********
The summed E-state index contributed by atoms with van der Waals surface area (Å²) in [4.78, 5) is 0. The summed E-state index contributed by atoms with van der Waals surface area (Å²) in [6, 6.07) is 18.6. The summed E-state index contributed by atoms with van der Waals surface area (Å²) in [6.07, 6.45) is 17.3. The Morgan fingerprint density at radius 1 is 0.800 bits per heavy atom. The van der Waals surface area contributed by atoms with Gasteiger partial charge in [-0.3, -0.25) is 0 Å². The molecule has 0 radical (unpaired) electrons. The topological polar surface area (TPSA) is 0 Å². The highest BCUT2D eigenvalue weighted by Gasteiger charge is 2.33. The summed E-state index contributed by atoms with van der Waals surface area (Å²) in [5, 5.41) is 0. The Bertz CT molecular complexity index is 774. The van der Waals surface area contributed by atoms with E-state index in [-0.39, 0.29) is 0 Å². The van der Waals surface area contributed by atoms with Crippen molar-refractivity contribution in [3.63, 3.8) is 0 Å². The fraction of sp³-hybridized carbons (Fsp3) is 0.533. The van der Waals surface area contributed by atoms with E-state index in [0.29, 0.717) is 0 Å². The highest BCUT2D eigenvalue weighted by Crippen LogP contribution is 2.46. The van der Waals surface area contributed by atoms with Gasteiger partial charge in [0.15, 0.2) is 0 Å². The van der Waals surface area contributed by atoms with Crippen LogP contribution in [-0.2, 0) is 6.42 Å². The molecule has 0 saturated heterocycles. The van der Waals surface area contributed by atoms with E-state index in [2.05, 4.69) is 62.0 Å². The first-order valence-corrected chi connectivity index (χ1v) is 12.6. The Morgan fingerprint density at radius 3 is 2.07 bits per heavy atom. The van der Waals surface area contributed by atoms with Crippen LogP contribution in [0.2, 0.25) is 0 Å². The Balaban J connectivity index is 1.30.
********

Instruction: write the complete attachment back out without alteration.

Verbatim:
The summed E-state index contributed by atoms with van der Waals surface area (Å²) in [4.78, 5) is 0. The summed E-state index contributed by atoms with van der Waals surface area (Å²) in [6, 6.07) is 18.6. The summed E-state index contributed by atoms with van der Waals surface area (Å²) in [6.07, 6.45) is 17.3. The Morgan fingerprint density at radius 1 is 0.800 bits per heavy atom. The van der Waals surface area contributed by atoms with Gasteiger partial charge in [-0.3, -0.25) is 0 Å². The molecule has 0 radical (unpaired) electrons. The topological polar surface area (TPSA) is 0 Å². The highest BCUT2D eigenvalue weighted by Gasteiger charge is 2.33. The summed E-state index contributed by atoms with van der Waals surface area (Å²) in [5, 5.41) is 0. The Bertz CT molecular complexity index is 774. The van der Waals surface area contributed by atoms with E-state index in [-0.39, 0.29) is 0 Å². The van der Waals surface area contributed by atoms with Crippen molar-refractivity contribution in [3.63, 3.8) is 0 Å². The fraction of sp³-hybridized carbons (Fsp3) is 0.533. The van der Waals surface area contributed by atoms with E-state index in [0.29, 0.717) is 0 Å². The highest BCUT2D eigenvalue weighted by Crippen LogP contribution is 2.46. The van der Waals surface area contributed by atoms with Gasteiger partial charge in [0.15, 0.2) is 0 Å². The van der Waals surface area contributed by atoms with Crippen LogP contribution in [-0.2, 0) is 6.42 Å². The molecule has 0 saturated heterocycles. The van der Waals surface area contributed by atoms with E-state index in [2.05, 4.69) is 62.0 Å². The first-order valence-corrected chi connectivity index (χ1v) is 12.6. The Morgan fingerprint density at radius 3 is 2.07 bits per heavy atom. The van der Waals surface area contributed by atoms with Crippen LogP contribution in [0.2, 0.25) is 0 Å². The Balaban J connectivity index is 1.30.